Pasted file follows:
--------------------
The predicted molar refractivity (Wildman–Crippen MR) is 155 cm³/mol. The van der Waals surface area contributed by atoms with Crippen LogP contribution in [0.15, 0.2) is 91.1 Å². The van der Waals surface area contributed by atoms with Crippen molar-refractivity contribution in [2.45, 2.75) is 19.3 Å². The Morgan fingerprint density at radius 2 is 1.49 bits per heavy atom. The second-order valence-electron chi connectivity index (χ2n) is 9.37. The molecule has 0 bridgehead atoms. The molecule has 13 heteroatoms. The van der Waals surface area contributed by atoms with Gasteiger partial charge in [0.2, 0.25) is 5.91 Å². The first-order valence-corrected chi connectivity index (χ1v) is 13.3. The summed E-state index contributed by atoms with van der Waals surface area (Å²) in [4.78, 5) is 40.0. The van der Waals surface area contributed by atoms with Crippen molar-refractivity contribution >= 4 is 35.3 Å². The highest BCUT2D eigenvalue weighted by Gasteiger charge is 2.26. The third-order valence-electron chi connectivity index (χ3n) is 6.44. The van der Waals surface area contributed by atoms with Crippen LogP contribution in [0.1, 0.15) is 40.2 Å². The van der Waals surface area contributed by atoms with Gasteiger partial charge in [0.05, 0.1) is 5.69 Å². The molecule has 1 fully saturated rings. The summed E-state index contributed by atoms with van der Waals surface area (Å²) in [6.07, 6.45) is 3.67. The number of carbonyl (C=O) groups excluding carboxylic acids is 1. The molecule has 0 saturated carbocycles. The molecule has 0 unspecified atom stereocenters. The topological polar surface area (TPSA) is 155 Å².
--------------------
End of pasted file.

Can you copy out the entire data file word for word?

The predicted molar refractivity (Wildman–Crippen MR) is 155 cm³/mol. The van der Waals surface area contributed by atoms with Crippen LogP contribution in [0.15, 0.2) is 91.1 Å². The van der Waals surface area contributed by atoms with Crippen molar-refractivity contribution in [2.45, 2.75) is 19.3 Å². The Morgan fingerprint density at radius 2 is 1.49 bits per heavy atom. The second-order valence-electron chi connectivity index (χ2n) is 9.37. The molecule has 0 bridgehead atoms. The molecule has 13 heteroatoms. The van der Waals surface area contributed by atoms with Gasteiger partial charge in [0.2, 0.25) is 5.91 Å². The first-order valence-corrected chi connectivity index (χ1v) is 13.3. The summed E-state index contributed by atoms with van der Waals surface area (Å²) in [4.78, 5) is 40.0. The van der Waals surface area contributed by atoms with Crippen molar-refractivity contribution >= 4 is 35.3 Å². The highest BCUT2D eigenvalue weighted by Gasteiger charge is 2.26. The third-order valence-electron chi connectivity index (χ3n) is 6.44. The van der Waals surface area contributed by atoms with Crippen LogP contribution in [0.1, 0.15) is 40.2 Å². The van der Waals surface area contributed by atoms with Gasteiger partial charge in [0.05, 0.1) is 5.69 Å². The molecule has 1 fully saturated rings. The summed E-state index contributed by atoms with van der Waals surface area (Å²) in [6.07, 6.45) is 3.67. The number of carbonyl (C=O) groups excluding carboxylic acids is 1. The molecule has 0 saturated carbocycles. The molecule has 0 unspecified atom stereocenters. The topological polar surface area (TPSA) is 155 Å².